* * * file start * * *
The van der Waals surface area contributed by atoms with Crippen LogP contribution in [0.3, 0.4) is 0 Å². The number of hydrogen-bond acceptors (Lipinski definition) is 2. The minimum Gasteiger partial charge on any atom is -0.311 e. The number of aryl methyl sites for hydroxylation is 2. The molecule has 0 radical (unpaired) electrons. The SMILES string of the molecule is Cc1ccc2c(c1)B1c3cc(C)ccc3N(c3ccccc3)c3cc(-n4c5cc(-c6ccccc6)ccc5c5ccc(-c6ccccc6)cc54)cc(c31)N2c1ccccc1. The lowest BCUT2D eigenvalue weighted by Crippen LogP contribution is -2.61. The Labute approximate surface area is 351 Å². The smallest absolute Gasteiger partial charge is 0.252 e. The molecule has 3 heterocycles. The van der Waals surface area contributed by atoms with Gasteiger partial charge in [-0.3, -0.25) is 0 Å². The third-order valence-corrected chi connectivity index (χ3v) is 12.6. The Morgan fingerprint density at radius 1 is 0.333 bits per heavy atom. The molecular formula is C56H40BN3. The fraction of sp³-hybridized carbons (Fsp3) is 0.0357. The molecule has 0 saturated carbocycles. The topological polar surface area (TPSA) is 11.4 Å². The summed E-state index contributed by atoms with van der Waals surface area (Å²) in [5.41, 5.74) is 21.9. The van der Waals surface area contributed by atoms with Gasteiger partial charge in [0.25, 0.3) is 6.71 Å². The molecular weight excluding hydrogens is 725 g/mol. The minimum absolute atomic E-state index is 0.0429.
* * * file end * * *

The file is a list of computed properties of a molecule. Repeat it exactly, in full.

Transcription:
The van der Waals surface area contributed by atoms with Crippen LogP contribution in [0.3, 0.4) is 0 Å². The number of hydrogen-bond acceptors (Lipinski definition) is 2. The minimum Gasteiger partial charge on any atom is -0.311 e. The number of aryl methyl sites for hydroxylation is 2. The molecule has 0 radical (unpaired) electrons. The SMILES string of the molecule is Cc1ccc2c(c1)B1c3cc(C)ccc3N(c3ccccc3)c3cc(-n4c5cc(-c6ccccc6)ccc5c5ccc(-c6ccccc6)cc54)cc(c31)N2c1ccccc1. The lowest BCUT2D eigenvalue weighted by Crippen LogP contribution is -2.61. The Labute approximate surface area is 351 Å². The smallest absolute Gasteiger partial charge is 0.252 e. The molecule has 3 heterocycles. The van der Waals surface area contributed by atoms with Gasteiger partial charge in [-0.3, -0.25) is 0 Å². The third-order valence-corrected chi connectivity index (χ3v) is 12.6. The Morgan fingerprint density at radius 1 is 0.333 bits per heavy atom. The molecular formula is C56H40BN3. The fraction of sp³-hybridized carbons (Fsp3) is 0.0357. The molecule has 0 saturated carbocycles. The topological polar surface area (TPSA) is 11.4 Å². The summed E-state index contributed by atoms with van der Waals surface area (Å²) in [5.41, 5.74) is 21.9. The van der Waals surface area contributed by atoms with Gasteiger partial charge in [0.25, 0.3) is 6.71 Å². The molecular weight excluding hydrogens is 725 g/mol. The minimum absolute atomic E-state index is 0.0429.